51. Bartel DP: MicroRNAs: target recognition and regulatory functions.

    Cell 2009, 136:215-233. PubMed Abstract | Publisher Full Text OpenURL

  52. Livak KJ, Schmittgen TD: Analysis of relative gene expression data using real-time quantitative PCR and the 2(−Delta Delta C(T)) Method.

    Methods 2001, 25:402-408. PubMed Abstract | Publisher Full Text OpenURL

  53. Diehl AD, Lee JA, Scheuermann RH, Blake JA: Ontology development for biological systems: immunology.

    Bioinformatics 2007, 23:913-915. PubMed Abstract | Publisher Full Text OpenURL

  54. Bindea G, Mlecnik B, Hackl H, Charoentong P, Tosolini M, Kirilovsky A, Fridman WH, Pages F, Trajanoski Z, Galon J: ClueGO: a Cytoscape plug-in to decipher functionally grouped gene ontology and pathway annotation networks.

    Bioinformatics 2009, 25:1091-1093. PubMed Abstract | Publisher Full Text | PubMed Central Full Text OpenURL

  55. Martinelli-Boneschi F, Fenoglio C, Brambilla P, Sorosina M, Giacalone G, Esposito F, Serpente M, Cantoni C, Ridolfi E, Rodegher M, et al.: MicroRNA and mRNA expression profile screening in multiple sclerosis patients to unravel novel pathogenic steps and identify potential biomarkers.

    Neurosci Lett 2012, 508:4-8. PubMed Abstract | Publisher Full Text OpenURL

  56. Anderson DC, Rothlein R, Marlin SD, Krater SS, Smith CW: Impaired transendothelial migration by neonatal neutrophils: abnormalities of Mac-1 (CD11b/CD18)-dependent adherence reactions.

    Blood 1990, 76:2613-2621. PubMed Abstract | Publisher Full Text OpenURL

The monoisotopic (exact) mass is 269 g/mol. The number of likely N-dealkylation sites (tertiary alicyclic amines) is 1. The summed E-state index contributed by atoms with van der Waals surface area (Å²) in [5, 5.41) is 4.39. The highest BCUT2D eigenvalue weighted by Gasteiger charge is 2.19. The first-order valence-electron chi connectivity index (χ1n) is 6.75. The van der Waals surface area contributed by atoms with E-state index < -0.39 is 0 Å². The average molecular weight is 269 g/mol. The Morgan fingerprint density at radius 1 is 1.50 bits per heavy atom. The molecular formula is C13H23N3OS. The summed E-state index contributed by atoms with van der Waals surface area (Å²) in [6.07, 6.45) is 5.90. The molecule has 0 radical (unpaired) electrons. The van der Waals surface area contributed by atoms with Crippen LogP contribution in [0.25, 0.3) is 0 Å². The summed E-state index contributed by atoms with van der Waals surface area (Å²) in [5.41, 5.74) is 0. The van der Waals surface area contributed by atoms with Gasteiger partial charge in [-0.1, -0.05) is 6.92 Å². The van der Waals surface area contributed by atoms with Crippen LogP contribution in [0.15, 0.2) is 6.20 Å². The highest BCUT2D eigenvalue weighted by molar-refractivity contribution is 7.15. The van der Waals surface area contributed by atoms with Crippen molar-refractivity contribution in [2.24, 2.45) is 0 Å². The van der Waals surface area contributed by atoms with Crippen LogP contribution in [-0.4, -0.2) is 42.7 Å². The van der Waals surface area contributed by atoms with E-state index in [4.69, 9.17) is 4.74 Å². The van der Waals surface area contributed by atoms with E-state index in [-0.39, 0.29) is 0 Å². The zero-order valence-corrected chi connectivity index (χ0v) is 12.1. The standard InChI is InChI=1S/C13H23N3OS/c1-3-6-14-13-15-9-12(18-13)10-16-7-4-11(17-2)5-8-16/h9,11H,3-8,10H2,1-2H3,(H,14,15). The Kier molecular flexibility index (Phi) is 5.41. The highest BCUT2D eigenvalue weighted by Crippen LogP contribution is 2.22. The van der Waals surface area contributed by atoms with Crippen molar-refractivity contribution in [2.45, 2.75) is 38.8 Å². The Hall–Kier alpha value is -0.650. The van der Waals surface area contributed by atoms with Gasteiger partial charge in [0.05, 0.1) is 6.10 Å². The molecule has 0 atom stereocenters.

57. Bullard DC, Hu X, Schoeb TR, Axtell RC, Raman C, Barnum SR: Critical requirement of CD11b (Mac-1) on T cells and accessory cells for development of experimental autoimmune encephalomyelitis.

    J Immunol 2005, 175:6327-6333. PubMed Abstract | Publisher Full Text OpenURL

  58. Zang YC, Samanta AK, Halder JB, Hong J, Tejada-Simon MV, Rivera VM, Zhang JZ: Aberrant T cell migration toward RANTES and MIP-1 alpha in patients with multiple sclerosis. Overexpression of chemokine receptor CCR5.

    Brain 2000, 123(Pt 9):1874-1882. PubMed Abstract | Publisher Full Text OpenURL

  59. Dos Santos AC, Barsante MM, Arantes RM, Bernard CC, Teixeira MM, Carvalho-Tavares J: CCL2 and CCL5 mediate leukocyte adhesion in experimental autoimmune encephalomyelitis–an intravital microscopy study.

    J Neuroimmunol 2005, 162:122-129. PubMed Abstract | Publisher Full Text OpenURL

  60. Eltayeb S, Sunnemark D, Berg AL, Nordvall G, Malmberg A, Lassmann H, Wallstrom E, Olsson T, Ericsson-Dahlstrand A: Effector stage CC chemokine receptor-1 selective antagonism reduces multiple sclerosis-like rat disease.

    J Neuroimmunol 2003, 142:75-85. PubMed Abstract | Publisher Full Text OpenURL

  61. Karpus WJ, Lukacs NW, McRae BL, Strieter RM, Kunkel SL, Miller SD: An important role for the chemokine macrophage inflammatory protein-1 alpha in the pathogenesis of the T cell-mediated autoimmune disease, experimental autoimmune encephalomyelitis.

    J Immunol 1995, 155:5003-5010. PubMed Abstract | Publisher Full Text OpenURL

  62. Racke MK, Dhib-Jalbut S, Cannella B, Albert PS, Raine CS, McFarlin DE: Prevention and treatment of chronic relapsing experimental allergic encephalomyelitis by transforming growth factor-beta 1.

    J Immunol 1991, 146:3012-3017. PubMed Abstract | Publisher Full Text OpenURL

  63. Kulkarni AB, Huh CG, Becker D, Geiser A, Lyght M, Flanders KC, Roberts AB, Sporn MB, Ward JM, Karlsson S: Transforming growth factor beta 1 null mutation in mice causes excessive inflammatory response and early death.